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Can anyone here help me decipher the salacious comments on this marriage record?

enter image description here

I get the main points. On April 6, 1706, my x-great grandfather's brother Christoph (of Untertürkheim, Württemberg) had to marry Anna Riedmann of Zazenhausen (walking distance - one to 1.5 hours on foot) because he got her pregnant ("gravida facta a Gassmanno" - there is also a birth record of a daughter, born May 23, 1706). I am interested mostly in completing the last sentence.

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    I've dropped the image into the question as links to images are prone to decay. – ColeValleyGirl Feb 6 '18 at 14:58
  • @ColeValleyGirl Thank you for doing this. I had intended to do something like that myself, but could not figure it out. Can you describe the process for next time (or point to a link); the stackexchange help was a bit too terse for me. – user3697176 Feb 6 '18 at 15:07
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    Look for the image icon at the top of the editor window -- it will allow you to drag and drop an image into the text. – ColeValleyGirl Feb 6 '18 at 15:32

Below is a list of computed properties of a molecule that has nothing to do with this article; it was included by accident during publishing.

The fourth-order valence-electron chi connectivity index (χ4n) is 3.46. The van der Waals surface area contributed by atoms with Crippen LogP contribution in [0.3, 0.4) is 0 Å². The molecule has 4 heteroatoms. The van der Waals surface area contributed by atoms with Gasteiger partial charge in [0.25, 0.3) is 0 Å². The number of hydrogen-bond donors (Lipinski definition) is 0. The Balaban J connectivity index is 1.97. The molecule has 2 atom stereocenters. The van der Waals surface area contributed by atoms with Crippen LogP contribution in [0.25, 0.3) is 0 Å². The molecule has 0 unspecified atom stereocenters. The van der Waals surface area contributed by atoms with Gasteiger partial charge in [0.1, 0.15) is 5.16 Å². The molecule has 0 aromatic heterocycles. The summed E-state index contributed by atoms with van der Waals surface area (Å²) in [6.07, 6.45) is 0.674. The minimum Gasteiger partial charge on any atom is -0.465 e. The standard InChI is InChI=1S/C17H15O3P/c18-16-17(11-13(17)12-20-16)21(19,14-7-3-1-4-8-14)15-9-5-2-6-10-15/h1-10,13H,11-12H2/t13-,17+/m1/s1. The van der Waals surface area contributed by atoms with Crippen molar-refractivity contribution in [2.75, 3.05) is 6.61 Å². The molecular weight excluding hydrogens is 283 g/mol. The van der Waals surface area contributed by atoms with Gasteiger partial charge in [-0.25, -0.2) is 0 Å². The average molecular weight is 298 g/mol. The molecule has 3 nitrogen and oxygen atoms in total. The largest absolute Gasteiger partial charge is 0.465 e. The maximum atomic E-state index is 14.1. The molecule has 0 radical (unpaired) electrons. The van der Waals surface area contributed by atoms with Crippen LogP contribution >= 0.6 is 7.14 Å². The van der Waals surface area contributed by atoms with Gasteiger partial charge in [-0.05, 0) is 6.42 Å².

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I think I learned a few new Latin words in the process.

First, my reading of the sentence. "Spuria, et deinceps scortum, et gravida facta de Gassmanno, vir(?) nolens volens ob favorem prolix(?) isti(?) tandem ante enixum partum nupsit".

The first half is clear with an on-line Latin dictionary: "Illegitimate, and subsequently a prostitute, impregnated by Gassmann, ...". The rest is a bit woolly. "... he willy nilly as a favor? after long hesitation isti? married her before she gave birth."

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"Spuria, et deinceps Scortum, et gravida facta a Gassmanno, bis nolens volens ob favorem prolis isti tandem ante enixum partum nupsit"

"Illegitimate, and after fornication, and made pregnant by Gassmann, twice willingly refused supporting the child's birth, before delivery they finally married"

My take: (The bride was born) Illegitimate, and after fornication, and made pregnant by Gassmann, (he) twice willingly refused supporting the child's birth, (but) before delivery they finally married.

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